DETROIT - The UAW Secretary-Treasurer is planning a series of audits and changes to the union's financial procedures, following reforms that were announced by the acting president of the UAW last month.
The ethics reforms come on the heels of an FBI probe that has engulfed the union in a wide-ranging corruption probe, which has led to more than a dozen charges of UAW top brass.
"The UAW is committed to putting in place checks and balances and accounting reforms that prevent financial malfeasance," said Ray Curry, secretary-treasurer at the union. "This top-to-bottom assessment of our financial and accounting procedures and policies will result in a stronger and more stringent financial oversight of all expenditures and financial transactions.
In mid-November, Rory Gambles, who took over the leadership position at the union following the resignation of then-President Gary Jones, announced a series of UAW reforms, including creating an ethics officer position, an ethics ombudsman, new policies that would enhance enforcement against those misusing funds and the banning of all charitable contributions from UAW agencies.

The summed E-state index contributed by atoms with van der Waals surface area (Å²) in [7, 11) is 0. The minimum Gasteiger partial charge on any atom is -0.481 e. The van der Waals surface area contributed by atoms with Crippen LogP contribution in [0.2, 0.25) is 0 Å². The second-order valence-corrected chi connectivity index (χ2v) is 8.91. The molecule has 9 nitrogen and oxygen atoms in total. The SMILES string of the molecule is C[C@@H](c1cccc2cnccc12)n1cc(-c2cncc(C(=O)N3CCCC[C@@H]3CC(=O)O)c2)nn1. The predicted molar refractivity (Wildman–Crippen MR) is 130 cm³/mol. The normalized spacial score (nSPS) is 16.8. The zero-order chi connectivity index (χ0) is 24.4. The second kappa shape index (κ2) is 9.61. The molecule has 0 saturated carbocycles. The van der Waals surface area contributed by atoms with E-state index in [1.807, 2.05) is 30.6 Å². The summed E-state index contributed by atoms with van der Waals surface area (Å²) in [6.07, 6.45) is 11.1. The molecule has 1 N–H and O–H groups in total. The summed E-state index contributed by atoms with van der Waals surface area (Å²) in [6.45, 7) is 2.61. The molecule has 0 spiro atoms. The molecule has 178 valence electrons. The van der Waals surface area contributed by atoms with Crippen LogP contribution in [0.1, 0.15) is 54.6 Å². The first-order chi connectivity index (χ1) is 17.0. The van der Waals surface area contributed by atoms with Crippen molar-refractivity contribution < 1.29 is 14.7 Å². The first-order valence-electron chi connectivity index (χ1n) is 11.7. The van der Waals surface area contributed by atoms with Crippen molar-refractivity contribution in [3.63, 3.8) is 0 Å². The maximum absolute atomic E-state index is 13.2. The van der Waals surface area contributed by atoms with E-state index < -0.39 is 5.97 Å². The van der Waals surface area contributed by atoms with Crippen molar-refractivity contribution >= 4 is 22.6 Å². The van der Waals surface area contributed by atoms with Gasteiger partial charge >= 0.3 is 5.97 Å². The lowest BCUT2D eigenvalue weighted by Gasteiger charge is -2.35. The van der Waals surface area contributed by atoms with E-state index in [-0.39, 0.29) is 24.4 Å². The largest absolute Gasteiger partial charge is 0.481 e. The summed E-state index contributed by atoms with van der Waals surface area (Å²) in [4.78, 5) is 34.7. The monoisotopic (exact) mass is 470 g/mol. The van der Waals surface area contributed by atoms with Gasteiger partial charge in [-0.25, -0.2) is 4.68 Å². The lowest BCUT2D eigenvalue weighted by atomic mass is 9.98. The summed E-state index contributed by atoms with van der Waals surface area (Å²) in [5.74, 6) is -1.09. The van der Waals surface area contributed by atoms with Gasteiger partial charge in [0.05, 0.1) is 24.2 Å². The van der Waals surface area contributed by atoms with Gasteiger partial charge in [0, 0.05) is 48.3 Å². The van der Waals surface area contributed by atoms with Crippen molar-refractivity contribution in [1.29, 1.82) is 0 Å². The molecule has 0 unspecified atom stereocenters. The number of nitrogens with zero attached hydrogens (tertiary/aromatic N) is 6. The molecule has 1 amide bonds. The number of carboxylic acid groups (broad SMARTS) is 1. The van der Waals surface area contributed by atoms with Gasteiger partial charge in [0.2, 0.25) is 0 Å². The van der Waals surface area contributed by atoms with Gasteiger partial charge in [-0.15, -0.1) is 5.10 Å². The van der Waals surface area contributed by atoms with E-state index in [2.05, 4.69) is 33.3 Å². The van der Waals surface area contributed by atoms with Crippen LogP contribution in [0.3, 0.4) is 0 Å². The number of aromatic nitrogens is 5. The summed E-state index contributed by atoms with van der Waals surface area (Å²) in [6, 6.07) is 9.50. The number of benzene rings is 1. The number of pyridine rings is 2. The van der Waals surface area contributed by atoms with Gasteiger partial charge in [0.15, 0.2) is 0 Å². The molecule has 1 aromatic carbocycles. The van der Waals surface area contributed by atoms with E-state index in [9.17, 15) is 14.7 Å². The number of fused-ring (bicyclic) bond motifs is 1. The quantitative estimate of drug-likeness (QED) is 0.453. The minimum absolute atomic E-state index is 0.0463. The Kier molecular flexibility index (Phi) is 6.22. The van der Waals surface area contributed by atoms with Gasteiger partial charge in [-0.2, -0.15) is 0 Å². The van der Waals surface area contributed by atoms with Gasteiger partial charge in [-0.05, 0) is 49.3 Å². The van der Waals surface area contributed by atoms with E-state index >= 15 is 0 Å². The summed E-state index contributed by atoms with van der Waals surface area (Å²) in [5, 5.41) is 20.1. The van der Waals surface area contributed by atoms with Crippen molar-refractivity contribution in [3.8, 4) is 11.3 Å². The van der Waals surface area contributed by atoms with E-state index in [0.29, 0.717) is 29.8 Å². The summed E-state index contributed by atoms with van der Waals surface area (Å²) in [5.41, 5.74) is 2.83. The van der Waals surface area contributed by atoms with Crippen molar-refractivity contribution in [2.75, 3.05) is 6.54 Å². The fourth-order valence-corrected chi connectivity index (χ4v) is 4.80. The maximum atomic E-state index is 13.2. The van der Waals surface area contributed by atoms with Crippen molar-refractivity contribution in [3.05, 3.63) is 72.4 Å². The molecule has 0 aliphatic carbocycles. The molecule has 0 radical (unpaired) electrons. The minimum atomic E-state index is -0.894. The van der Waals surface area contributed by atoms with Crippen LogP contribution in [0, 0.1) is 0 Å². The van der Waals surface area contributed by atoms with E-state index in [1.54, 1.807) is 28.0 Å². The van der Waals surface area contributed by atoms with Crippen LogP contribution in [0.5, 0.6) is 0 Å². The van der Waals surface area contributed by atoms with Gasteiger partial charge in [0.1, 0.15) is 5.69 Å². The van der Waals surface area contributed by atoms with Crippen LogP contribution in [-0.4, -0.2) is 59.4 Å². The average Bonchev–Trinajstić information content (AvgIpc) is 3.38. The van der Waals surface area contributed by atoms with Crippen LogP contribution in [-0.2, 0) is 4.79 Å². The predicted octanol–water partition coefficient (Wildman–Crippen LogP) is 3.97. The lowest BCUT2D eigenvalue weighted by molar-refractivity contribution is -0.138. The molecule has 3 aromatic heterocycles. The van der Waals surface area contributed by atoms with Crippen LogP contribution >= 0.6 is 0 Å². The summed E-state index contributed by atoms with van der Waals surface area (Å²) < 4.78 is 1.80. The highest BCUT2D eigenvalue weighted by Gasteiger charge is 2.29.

Curry's announcement follows a process that began last spring as part of a reform initiative of the UAW. They include hiring more auditors, increased accounting regulation, and an assessment of all procedures that have to do with its regional offices, police action committees, its golf course and northern Michigan retreat at the Black Lake Education Center.
People can expect a preliminary report with recommendations on those assessments by early January in 2020.
While he hasn't been charged, Jones did resign his affiliation last week after holding a membership since 1975. His tenure at the UAW concluded amid reports that General Motors was suing Fiat-Chrysler and former brass with the UAW, alleging of a bribery scheme meant to benefit the Italian-owned automaker.
Among other names cited in court documents is Vance Pearson, a regional UAW leader.
The charges allege union money numbering in the millions had been embezzled and spent on lavish goods including golf equipment and cigars.